Concurrency Control By Timestamps

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Concurrency Control By Timestamps Powered By Docstoc
					Prepared By: Ronak Shah
   Professor :Dr. T. Y Lin
                   ID: 116
 Concurrency is a property of a systems in   which
 several computations are executing and overlapping
 in time, and interacting with each other.

 Timestamp is a sequence of characters, denoting the
  date or time at which a certain event occurred.

Example of Timestamp:
20-MAR-09 PM
06/20/2003 16:55:14:000000
 We assign a timestamp to transaction and timestamp
 is usually presented in a consistent format, allowing
 for easy comparison of two different records and
 tracking progress over time; the practice of recording
 timestamps in a consistent manner along with the
 actual data is called timestamping.
 To   use timestamping as a concurrency-control
  method, the scheduler needs to assign to each
  transaction T a unique number, its timestamp TS(T).
  Here two approaches use to generating timestamps
1. Using system clock
2. Another approach is for the scheduler to maintain a
    counter. Each time when transaction starts the
    counter is incremented by 1 and new value become
    timestamp for transaction.
Whichever method we use to generate timestamp , the
  scheduler must maintain a table of currently active
  transaction and their timestamp.
To use timestamps as a concurrency-control method
  we need to associate with each database element x two
  timestamps and an additional bit.
 RT(x) The read time of x.
 WT(x) The write time of x.
 C(x) The commit bit of x. which is true if and only if
  the most recent transaction to write x has already
  committed. The purpose of this bit is to avoid a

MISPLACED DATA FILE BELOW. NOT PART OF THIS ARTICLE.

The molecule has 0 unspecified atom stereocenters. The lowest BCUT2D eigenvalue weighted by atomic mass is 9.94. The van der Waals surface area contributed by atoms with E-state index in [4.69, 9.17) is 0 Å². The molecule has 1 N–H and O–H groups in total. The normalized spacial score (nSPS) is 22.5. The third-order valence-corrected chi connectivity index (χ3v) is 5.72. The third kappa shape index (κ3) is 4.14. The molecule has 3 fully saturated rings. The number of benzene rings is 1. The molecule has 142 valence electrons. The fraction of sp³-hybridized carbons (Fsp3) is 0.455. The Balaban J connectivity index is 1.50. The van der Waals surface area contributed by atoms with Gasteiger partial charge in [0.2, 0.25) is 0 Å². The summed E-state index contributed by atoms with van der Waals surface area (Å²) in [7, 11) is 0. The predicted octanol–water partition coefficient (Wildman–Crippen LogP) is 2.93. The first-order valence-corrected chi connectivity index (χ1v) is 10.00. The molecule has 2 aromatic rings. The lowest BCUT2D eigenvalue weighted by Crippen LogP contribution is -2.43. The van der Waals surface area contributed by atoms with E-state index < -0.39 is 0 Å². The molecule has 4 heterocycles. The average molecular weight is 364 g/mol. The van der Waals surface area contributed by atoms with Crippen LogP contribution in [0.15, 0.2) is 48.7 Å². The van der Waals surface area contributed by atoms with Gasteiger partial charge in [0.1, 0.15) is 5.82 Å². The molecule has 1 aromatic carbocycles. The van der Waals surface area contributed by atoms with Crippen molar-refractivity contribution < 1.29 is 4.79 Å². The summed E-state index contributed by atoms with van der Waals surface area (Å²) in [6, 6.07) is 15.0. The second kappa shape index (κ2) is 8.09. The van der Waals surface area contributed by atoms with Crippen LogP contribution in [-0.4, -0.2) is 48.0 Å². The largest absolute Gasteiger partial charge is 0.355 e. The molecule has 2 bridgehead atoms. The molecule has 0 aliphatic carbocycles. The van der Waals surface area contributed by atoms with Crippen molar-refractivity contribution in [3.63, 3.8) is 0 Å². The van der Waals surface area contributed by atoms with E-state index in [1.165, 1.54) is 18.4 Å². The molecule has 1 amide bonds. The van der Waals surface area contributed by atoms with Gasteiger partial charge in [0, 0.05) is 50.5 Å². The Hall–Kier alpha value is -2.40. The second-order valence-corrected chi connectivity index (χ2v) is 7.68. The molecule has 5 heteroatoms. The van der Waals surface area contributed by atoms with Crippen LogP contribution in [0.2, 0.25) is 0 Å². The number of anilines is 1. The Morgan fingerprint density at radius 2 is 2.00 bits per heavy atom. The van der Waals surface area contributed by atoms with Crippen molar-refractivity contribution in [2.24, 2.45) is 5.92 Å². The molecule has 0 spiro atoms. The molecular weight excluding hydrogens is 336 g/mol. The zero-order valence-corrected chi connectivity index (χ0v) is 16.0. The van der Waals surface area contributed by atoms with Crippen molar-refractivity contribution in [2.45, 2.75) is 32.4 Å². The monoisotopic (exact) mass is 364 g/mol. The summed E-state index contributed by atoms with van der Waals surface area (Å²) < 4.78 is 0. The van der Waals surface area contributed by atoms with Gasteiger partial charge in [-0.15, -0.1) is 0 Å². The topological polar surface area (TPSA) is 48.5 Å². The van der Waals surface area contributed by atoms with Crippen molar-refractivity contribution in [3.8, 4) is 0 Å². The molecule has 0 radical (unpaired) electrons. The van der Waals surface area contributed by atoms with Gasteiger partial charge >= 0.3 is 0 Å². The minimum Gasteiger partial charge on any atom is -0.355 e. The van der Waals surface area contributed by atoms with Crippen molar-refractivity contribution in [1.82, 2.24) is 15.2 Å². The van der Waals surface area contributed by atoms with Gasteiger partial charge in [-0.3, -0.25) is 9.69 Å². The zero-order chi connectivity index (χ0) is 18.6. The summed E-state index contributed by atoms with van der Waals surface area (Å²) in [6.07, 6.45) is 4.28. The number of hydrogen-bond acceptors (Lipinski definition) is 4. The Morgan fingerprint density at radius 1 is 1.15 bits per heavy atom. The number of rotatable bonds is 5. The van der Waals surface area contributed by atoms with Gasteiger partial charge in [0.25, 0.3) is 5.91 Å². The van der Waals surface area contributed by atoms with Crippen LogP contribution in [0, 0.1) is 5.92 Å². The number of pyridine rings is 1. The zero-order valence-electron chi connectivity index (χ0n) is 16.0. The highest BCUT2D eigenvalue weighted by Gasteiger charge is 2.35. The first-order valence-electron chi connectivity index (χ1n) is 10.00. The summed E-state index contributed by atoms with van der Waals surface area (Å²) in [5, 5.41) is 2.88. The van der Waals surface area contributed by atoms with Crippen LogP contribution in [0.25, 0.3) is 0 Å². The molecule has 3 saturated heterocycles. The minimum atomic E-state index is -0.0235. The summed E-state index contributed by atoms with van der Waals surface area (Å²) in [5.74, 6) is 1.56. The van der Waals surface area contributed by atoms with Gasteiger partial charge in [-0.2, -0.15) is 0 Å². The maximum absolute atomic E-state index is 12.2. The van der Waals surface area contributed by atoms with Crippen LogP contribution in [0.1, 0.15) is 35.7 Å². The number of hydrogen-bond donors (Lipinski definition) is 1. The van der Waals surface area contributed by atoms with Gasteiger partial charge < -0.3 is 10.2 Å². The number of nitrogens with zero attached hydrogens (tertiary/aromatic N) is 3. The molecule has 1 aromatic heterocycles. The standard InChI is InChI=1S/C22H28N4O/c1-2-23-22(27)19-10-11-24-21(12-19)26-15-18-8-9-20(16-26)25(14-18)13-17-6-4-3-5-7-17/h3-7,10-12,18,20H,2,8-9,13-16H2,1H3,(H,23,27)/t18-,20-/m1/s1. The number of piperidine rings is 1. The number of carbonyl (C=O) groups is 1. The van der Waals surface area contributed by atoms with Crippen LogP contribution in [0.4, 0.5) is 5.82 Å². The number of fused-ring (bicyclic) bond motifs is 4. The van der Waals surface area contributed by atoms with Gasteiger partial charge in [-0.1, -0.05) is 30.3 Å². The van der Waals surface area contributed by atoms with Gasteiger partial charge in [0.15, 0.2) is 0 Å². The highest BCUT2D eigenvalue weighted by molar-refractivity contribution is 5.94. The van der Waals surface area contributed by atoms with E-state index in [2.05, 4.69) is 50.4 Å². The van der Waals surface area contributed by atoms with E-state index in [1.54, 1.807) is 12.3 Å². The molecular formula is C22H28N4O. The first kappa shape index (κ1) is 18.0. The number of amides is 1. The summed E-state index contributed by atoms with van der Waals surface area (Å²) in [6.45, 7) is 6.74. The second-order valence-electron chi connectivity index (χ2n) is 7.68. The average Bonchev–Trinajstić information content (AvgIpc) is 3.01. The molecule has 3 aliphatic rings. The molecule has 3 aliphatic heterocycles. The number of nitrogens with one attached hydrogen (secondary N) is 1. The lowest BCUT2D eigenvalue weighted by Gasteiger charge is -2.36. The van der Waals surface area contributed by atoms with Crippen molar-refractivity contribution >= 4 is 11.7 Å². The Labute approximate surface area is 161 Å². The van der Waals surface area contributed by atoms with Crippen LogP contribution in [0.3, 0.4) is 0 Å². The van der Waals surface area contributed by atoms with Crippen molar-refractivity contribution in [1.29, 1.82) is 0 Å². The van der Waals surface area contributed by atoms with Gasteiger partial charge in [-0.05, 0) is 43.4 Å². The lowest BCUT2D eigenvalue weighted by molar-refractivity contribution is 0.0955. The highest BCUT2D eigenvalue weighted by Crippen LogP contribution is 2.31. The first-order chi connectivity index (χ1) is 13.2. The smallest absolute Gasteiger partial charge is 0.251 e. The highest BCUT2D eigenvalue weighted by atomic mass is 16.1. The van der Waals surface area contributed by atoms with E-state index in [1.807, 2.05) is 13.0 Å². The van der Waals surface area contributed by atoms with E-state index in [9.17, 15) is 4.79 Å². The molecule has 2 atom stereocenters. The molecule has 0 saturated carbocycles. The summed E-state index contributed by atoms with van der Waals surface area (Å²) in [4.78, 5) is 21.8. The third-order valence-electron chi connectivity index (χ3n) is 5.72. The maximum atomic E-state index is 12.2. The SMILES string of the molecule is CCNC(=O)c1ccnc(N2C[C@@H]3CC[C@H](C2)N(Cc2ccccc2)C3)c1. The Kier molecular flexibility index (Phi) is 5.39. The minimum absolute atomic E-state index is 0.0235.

situation of “Dirty Read”.
Physically Unrealizable Behaviors
 Read too late

              Transaction T tries to read too late
 Write too late

                   Transaction T tries to write too late
Problem with dirty data

    T could perform a dirty read if it is reads X
A write is cancelled because of a write with a later timestamp, but the writer
then aborts
Rules for timestamp based scheduling
 Scheduler’s Response to a T’s request for Read(X)/Write(X)

 1. Granting Request
 2. Aborting T (if T would violate physical reality) and
    restarting T with a new timestamp (Rollback)
 3. Delaying T and later deciding whether to abort T or
    to grant the request
Request RT(X):
  1.   If TS(T) >= WT(X), the read is physically
     I. If C(X) is true, grant the request. If TS(T) >
          RT(X), set RT(X) := TS(T); otherwise do not
          change RT(X)
     II. If C(X) is false, delay T until C(X) becomes
          true or the transaction that wrote X aborts

   2.   If TS(T) < WT(X), the read is physically
        unrealizable. Rollback T; abort T and restart it
        with a new, larger timestamp
Request WT(X):
  1. If TS(T) >= RT(X) and TS(T) >= WT(X), the write
      is physically realizable and must be performed
     1. Write the new value for X
     2. Set WT(X) := TS(T), and
     3. Set C(X) := false

  2. If TS(T) >= RT(X), but TS(T) < WT(X), then the
     write is physically realizable, but there is already a
     later value in X. If C(X) is true, then ignore the
     write by T. If C(X) is false, delay T

  3. If TS(T) < RT(X), then the write is physically
Timestamps Vs Locks

             Timestamps                                    Locks
Superior if                               Superior in high-conflict situations
    • most transactions are read-only

    • rare that concurrent transactions
    will read or write the same element

In high-conflict situations, rollback will Frequently delay transactions as they
be frequent, introducing more delays       wait for locks
than a locking system

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